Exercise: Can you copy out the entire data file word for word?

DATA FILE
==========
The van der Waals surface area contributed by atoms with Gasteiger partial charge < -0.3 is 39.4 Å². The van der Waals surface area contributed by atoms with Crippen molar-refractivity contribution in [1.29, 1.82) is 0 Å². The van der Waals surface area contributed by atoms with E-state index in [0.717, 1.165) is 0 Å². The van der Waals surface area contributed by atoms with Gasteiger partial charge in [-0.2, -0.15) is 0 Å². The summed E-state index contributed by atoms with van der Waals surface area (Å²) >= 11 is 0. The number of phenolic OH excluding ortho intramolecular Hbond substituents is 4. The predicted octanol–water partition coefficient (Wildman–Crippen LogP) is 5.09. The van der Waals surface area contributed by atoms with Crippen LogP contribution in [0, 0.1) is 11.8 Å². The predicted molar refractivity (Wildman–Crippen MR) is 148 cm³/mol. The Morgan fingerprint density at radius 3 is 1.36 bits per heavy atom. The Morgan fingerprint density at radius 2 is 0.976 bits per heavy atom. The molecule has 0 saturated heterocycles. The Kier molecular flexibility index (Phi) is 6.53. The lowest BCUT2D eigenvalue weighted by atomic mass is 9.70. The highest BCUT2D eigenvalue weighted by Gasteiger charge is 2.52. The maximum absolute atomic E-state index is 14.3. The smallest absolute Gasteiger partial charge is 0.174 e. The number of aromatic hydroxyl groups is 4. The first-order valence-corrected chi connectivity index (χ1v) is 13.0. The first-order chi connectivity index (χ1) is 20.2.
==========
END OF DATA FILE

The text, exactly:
The van der Waals surface area contributed by atoms with Gasteiger partial charge < -0.3 is 39.4 Å². The van der Waals surface area contributed by atoms with Crippen molar-refractivity contribution in [1.29, 1.82) is 0 Å². The van der Waals surface area contributed by atoms with E-state index in [0.717, 1.165) is 0 Å². The van der Waals surface area contributed by atoms with Gasteiger partial charge in [-0.2, -0.15) is 0 Å². The summed E-state index contributed by atoms with van der Waals surface area (Å²) >= 11 is 0. The number of phenolic OH excluding ortho intramolecular Hbond substituents is 4. The predicted octanol–water partition coefficient (Wildman–Crippen LogP) is 5.09. The van der Waals surface area contributed by atoms with Crippen LogP contribution in [0, 0.1) is 11.8 Å². The predicted molar refractivity (Wildman–Crippen MR) is 148 cm³/mol. The Morgan fingerprint density at radius 3 is 1.36 bits per heavy atom. The Morgan fingerprint density at radius 2 is 0.976 bits per heavy atom. The molecule has 0 saturated heterocycles. The Kier molecular flexibility index (Phi) is 6.53. The lowest BCUT2D eigenvalue weighted by atomic mass is 9.70. The highest BCUT2D eigenvalue weighted by Gasteiger charge is 2.52. The maximum absolute atomic E-state index is 14.3. The smallest absolute Gasteiger partial charge is 0.174 e. The number of aromatic hydroxyl groups is 4. The first-order valence-corrected chi connectivity index (χ1v) is 13.0. The first-order chi connectivity index (χ1) is 20.2.